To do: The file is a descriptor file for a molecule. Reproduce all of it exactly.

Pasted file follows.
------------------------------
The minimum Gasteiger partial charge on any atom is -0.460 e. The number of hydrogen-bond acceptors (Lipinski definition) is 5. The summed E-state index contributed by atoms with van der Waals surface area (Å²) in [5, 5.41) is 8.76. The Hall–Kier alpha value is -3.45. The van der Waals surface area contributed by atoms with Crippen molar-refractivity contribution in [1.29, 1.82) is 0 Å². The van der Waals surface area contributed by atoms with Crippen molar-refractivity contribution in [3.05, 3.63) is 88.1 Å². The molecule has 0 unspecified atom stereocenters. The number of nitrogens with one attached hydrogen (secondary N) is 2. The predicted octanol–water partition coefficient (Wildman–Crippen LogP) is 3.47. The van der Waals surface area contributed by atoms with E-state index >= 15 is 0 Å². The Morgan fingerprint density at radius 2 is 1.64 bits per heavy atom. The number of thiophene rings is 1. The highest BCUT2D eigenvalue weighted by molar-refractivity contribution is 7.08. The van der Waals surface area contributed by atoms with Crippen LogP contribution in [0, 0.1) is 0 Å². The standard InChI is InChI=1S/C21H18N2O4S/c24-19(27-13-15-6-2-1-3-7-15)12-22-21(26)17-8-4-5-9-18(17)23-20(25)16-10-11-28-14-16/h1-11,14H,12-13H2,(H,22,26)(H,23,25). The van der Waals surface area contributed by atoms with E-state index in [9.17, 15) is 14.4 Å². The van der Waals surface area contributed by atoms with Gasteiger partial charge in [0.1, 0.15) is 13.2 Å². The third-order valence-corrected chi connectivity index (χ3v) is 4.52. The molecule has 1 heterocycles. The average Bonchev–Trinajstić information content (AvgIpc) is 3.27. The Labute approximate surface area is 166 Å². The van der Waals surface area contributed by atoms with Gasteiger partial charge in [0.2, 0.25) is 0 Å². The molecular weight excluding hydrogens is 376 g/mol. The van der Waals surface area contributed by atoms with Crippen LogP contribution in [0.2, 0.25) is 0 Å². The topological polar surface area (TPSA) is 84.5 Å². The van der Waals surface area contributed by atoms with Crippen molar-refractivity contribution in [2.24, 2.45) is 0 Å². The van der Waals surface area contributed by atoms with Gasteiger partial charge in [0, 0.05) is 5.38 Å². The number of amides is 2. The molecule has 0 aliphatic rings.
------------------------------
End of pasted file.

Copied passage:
The minimum Gasteiger partial charge on any atom is -0.460 e. The number of hydrogen-bond acceptors (Lipinski definition) is 5. The summed E-state index contributed by atoms with van der Waals surface area (Å²) in [5, 5.41) is 8.76. The Hall–Kier alpha value is -3.45. The van der Waals surface area contributed by atoms with Crippen molar-refractivity contribution in [1.29, 1.82) is 0 Å². The van der Waals surface area contributed by atoms with Crippen molar-refractivity contribution in [3.05, 3.63) is 88.1 Å². The molecule has 0 unspecified atom stereocenters. The number of nitrogens with one attached hydrogen (secondary N) is 2. The predicted octanol–water partition coefficient (Wildman–Crippen LogP) is 3.47. The van der Waals surface area contributed by atoms with E-state index >= 15 is 0 Å². The Morgan fingerprint density at radius 2 is 1.64 bits per heavy atom. The number of thiophene rings is 1. The highest BCUT2D eigenvalue weighted by molar-refractivity contribution is 7.08. The van der Waals surface area contributed by atoms with Crippen LogP contribution in [0, 0.1) is 0 Å². The standard InChI is InChI=1S/C21H18N2O4S/c24-19(27-13-15-6-2-1-3-7-15)12-22-21(26)17-8-4-5-9-18(17)23-20(25)16-10-11-28-14-16/h1-11,14H,12-13H2,(H,22,26)(H,23,25). The van der Waals surface area contributed by atoms with E-state index in [9.17, 15) is 14.4 Å². The van der Waals surface area contributed by atoms with Gasteiger partial charge in [0.1, 0.15) is 13.2 Å². The third-order valence-corrected chi connectivity index (χ3v) is 4.52. The molecule has 1 heterocycles. The average Bonchev–Trinajstić information content (AvgIpc) is 3.27. The Labute approximate surface area is 166 Å². The van der Waals surface area contributed by atoms with Gasteiger partial charge in [0.2, 0.25) is 0 Å². The molecular weight excluding hydrogens is 376 g/mol. The van der Waals surface area contributed by atoms with Crippen LogP contribution in [0.2, 0.25) is 0 Å². The topological polar surface area (TPSA) is 84.5 Å². The van der Waals surface area contributed by atoms with Crippen molar-refractivity contribution in [2.24, 2.45) is 0 Å². The van der Waals surface area contributed by atoms with Gasteiger partial charge in [0, 0.05) is 5.38 Å². The number of amides is 2. The molecule has 0 aliphatic rings.